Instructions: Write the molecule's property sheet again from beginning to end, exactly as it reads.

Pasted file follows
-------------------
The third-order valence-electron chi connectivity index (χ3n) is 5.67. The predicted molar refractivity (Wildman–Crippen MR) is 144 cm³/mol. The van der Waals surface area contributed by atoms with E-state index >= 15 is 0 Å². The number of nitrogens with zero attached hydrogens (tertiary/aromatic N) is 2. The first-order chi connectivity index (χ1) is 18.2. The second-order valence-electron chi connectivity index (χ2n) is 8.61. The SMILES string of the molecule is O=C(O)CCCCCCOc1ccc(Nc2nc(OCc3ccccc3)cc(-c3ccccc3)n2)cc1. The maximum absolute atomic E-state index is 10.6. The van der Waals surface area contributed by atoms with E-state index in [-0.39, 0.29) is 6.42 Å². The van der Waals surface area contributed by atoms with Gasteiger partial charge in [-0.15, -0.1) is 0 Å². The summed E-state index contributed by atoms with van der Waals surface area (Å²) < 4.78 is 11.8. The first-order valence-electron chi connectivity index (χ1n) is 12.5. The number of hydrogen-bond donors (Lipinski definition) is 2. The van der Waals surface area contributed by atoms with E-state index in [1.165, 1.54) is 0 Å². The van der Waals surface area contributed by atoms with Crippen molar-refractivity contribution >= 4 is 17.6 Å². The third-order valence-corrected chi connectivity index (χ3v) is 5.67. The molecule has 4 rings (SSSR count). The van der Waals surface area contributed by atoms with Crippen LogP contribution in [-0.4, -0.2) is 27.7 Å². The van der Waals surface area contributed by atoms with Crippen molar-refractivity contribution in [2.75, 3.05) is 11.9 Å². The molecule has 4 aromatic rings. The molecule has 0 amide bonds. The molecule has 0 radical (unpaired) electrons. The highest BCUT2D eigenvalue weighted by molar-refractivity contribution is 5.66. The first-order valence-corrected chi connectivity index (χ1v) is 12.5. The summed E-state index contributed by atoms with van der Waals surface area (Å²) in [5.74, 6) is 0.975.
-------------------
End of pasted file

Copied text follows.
The third-order valence-electron chi connectivity index (χ3n) is 5.67. The predicted molar refractivity (Wildman–Crippen MR) is 144 cm³/mol. The van der Waals surface area contributed by atoms with E-state index >= 15 is 0 Å². The number of nitrogens with zero attached hydrogens (tertiary/aromatic N) is 2. The first-order chi connectivity index (χ1) is 18.2. The second-order valence-electron chi connectivity index (χ2n) is 8.61. The SMILES string of the molecule is O=C(O)CCCCCCOc1ccc(Nc2nc(OCc3ccccc3)cc(-c3ccccc3)n2)cc1. The maximum absolute atomic E-state index is 10.6. The van der Waals surface area contributed by atoms with E-state index in [-0.39, 0.29) is 6.42 Å². The van der Waals surface area contributed by atoms with Gasteiger partial charge in [-0.15, -0.1) is 0 Å². The summed E-state index contributed by atoms with van der Waals surface area (Å²) < 4.78 is 11.8. The first-order valence-electron chi connectivity index (χ1n) is 12.5. The number of hydrogen-bond donors (Lipinski definition) is 2. The van der Waals surface area contributed by atoms with E-state index in [1.165, 1.54) is 0 Å². The van der Waals surface area contributed by atoms with Crippen molar-refractivity contribution >= 4 is 17.6 Å². The third-order valence-corrected chi connectivity index (χ3v) is 5.67. The molecule has 4 rings (SSSR count). The van der Waals surface area contributed by atoms with Crippen LogP contribution in [-0.4, -0.2) is 27.7 Å². The van der Waals surface area contributed by atoms with Crippen molar-refractivity contribution in [2.75, 3.05) is 11.9 Å². The molecule has 4 aromatic rings. The molecule has 0 amide bonds. The molecule has 0 radical (unpaired) electrons. The highest BCUT2D eigenvalue weighted by molar-refractivity contribution is 5.66. The first-order valence-corrected chi connectivity index (χ1v) is 12.5. The summed E-state index contributed by atoms with van der Waals surface area (Å²) in [5.74, 6) is 0.975.